I can point to a book I read not too long ago.

    The History and Practice of Ancient Astronomy
    by James Evans



    A bit more about John Romer. He's a very good start because his love for these people is evident, and he explains how they lived... and thought... and felt. Just as different people/deities/things could fuse into one, each person had parts of himself, that would separate and go to different places after death.

    [​IMG]

    I've gone on here at Metabunk about the difference between analytical thinking and intuitive thinking. I don't want to give the impression that I hate intuitive thinking. It's the place where you feel, and grok what other people are all about. But when you use nothing but intuitive thought (especially if you are a suspicious person full of negative emotions) you can get into trouble.

    "Love with your heart, use your head for everything else."
     
    Last edited: Jun 11, 2018
  12. qed

    qed Senior Member

    You first describe Ancient Egypt where the writing that exists today was mainly carved into tombs or buried in tombs.

    You then refer to the "Egyptian model" as if the aforementioned is indeed this model.

    The "Egyptian System" is quite different.

    Not yet 100% correct (sun rotating about earth), but certainly not a flat earth.

    http://history.wikia.com/wiki/Spherical_Earth
     
    Last edited: Jun 11, 2018
  13. Z.W. Wolf

    Z.W. Wolf Active Member

    Edit: I really can't expend any more energy on this, nor should I, because we're drifting too far away from topic. So this will be it.

    I'm talking about beliefs during the New Kingdom, (c. 1550 BC – c. 1077 BC), many hundreds of years before Aristotle.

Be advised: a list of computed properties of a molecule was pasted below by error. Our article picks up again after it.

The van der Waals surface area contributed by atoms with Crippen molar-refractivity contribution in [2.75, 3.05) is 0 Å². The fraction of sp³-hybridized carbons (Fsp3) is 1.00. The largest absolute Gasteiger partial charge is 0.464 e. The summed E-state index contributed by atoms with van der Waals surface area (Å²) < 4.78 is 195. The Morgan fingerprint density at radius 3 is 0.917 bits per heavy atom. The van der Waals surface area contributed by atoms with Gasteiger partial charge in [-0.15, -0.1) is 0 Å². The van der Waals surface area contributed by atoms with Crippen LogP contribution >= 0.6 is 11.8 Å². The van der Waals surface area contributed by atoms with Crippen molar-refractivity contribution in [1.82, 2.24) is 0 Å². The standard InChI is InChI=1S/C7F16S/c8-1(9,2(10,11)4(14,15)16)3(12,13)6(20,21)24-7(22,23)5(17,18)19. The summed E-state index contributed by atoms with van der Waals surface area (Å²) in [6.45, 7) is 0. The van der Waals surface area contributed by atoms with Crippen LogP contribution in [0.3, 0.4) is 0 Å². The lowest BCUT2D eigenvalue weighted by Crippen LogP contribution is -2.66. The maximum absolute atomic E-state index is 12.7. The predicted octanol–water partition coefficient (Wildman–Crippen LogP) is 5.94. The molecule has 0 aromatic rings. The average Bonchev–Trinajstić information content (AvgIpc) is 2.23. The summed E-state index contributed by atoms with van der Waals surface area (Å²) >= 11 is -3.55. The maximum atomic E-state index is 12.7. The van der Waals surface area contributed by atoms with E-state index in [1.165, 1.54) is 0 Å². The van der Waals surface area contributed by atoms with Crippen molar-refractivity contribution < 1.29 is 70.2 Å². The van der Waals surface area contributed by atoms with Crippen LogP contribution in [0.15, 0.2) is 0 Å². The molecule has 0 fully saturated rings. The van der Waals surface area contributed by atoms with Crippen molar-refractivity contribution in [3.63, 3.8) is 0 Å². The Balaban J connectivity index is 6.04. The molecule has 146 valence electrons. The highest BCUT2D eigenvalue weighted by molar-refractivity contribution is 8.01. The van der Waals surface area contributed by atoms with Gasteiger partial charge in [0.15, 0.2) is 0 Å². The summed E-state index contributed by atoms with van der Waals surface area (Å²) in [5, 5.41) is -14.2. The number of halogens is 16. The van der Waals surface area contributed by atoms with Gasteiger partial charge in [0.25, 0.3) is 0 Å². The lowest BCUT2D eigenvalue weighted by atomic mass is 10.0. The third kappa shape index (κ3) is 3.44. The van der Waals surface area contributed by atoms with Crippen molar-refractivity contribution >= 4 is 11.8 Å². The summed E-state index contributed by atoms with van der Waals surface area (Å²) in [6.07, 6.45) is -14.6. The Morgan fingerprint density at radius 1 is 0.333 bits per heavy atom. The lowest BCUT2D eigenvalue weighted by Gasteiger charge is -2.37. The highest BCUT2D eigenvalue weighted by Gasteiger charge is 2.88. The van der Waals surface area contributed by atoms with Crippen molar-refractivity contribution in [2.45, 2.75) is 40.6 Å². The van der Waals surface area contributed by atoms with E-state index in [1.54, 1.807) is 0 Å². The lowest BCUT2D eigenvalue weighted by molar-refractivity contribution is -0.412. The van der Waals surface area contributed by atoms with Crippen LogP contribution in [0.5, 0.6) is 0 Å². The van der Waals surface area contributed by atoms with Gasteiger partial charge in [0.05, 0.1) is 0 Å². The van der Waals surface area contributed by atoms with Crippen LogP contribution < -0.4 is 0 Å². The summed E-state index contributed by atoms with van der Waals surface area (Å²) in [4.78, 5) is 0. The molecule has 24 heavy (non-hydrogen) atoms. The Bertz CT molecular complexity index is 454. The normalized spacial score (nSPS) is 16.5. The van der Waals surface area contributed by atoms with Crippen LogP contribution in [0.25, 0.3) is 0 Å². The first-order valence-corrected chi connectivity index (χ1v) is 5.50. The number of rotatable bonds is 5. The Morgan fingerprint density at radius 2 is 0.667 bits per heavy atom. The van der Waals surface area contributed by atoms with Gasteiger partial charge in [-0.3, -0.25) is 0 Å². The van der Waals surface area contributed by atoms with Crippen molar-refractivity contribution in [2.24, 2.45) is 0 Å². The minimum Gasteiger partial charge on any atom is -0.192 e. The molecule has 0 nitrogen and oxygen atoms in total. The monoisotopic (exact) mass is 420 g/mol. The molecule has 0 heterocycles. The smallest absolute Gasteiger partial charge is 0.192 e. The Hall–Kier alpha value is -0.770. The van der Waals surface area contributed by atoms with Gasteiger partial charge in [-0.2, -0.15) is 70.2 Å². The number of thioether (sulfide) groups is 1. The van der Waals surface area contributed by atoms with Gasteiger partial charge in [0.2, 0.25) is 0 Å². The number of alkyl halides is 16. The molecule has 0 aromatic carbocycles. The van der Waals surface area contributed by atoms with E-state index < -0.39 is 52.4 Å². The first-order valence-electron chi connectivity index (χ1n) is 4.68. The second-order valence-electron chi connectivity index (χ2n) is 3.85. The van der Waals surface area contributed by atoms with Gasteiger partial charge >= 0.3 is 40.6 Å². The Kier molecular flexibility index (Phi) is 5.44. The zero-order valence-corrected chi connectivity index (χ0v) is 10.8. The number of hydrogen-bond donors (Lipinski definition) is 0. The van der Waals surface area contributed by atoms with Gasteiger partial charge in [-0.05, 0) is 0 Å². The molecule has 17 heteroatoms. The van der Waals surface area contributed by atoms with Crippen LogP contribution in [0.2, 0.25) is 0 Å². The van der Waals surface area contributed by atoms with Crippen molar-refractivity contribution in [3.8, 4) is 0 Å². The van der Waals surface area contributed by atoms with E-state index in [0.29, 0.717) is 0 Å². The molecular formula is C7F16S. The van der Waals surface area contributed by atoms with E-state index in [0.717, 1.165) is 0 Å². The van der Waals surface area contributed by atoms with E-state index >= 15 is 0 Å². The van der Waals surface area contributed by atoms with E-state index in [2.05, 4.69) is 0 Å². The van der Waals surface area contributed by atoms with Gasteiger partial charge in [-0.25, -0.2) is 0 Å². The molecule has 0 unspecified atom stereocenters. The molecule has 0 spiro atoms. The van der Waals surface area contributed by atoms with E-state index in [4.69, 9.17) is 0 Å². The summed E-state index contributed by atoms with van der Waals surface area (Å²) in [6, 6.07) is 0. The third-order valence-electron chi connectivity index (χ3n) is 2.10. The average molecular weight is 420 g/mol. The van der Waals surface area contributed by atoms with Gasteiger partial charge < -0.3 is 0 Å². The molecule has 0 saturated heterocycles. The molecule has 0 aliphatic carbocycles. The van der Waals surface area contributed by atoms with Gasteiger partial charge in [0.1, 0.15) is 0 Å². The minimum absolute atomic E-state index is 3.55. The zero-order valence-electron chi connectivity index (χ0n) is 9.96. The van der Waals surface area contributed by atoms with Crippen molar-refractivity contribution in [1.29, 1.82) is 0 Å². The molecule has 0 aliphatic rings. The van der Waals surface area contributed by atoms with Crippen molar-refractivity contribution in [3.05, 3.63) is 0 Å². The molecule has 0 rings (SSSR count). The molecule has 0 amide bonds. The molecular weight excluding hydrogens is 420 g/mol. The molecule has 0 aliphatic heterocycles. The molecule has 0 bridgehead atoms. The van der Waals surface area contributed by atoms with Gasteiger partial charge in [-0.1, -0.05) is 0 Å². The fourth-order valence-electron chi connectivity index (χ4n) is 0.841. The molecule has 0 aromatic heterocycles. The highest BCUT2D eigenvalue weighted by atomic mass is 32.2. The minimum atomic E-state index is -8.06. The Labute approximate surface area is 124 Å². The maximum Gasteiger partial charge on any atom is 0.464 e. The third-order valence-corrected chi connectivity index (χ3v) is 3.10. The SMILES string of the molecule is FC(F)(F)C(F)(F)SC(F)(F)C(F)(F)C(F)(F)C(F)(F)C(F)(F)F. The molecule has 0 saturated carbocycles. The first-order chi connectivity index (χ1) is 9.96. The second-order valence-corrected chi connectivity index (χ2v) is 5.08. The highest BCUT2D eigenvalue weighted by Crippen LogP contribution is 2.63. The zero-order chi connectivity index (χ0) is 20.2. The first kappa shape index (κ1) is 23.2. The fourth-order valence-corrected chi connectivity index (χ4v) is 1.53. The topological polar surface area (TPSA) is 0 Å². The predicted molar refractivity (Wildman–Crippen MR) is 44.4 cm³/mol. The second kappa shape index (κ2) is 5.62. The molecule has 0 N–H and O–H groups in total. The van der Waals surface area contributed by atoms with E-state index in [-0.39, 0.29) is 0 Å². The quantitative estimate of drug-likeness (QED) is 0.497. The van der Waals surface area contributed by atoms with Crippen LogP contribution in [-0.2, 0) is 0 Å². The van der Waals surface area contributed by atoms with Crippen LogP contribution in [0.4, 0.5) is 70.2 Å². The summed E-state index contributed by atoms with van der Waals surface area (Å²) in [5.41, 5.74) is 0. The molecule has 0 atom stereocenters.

You've pasted in something that comes from a philosophical work - Commentary on the "Dream of Scipio" - written during the Later Roman Egypt Period (4th–6th centuries CE). Note the part I've bolded. Theodosius connected this model of the cosmos, through personal speculation or wishful thinking or whatever, quite wrongly, to ancient Egypt.

    Egyptian pharaoh Necho II, reigned from 610 BCE to 595 BCE - still quite a long time after the New Kingdom. The ultimate source of this tale comes from Herodotus:

    Which as far as I know doesn't mention anything about cosmology.

    From Wikipedia

     
    Last edited: Jun 11, 2018
  14. qed

    qed Senior Member

    Perhaps just edit your post to reflect that you are referring only to New Kingdom Egypt. Egypt has a very long history.
     
  15. qed

    qed Senior Member

    The sun that they had always seen to the south (all being from the Northern hemisphere) was now to the north!

    While Herodotus, Strabo, Polybius, and Ptolemy doubted that this could be possible, they were all wrong to doubt. The unbelievable thing the sailors reported is exactly what should have happened.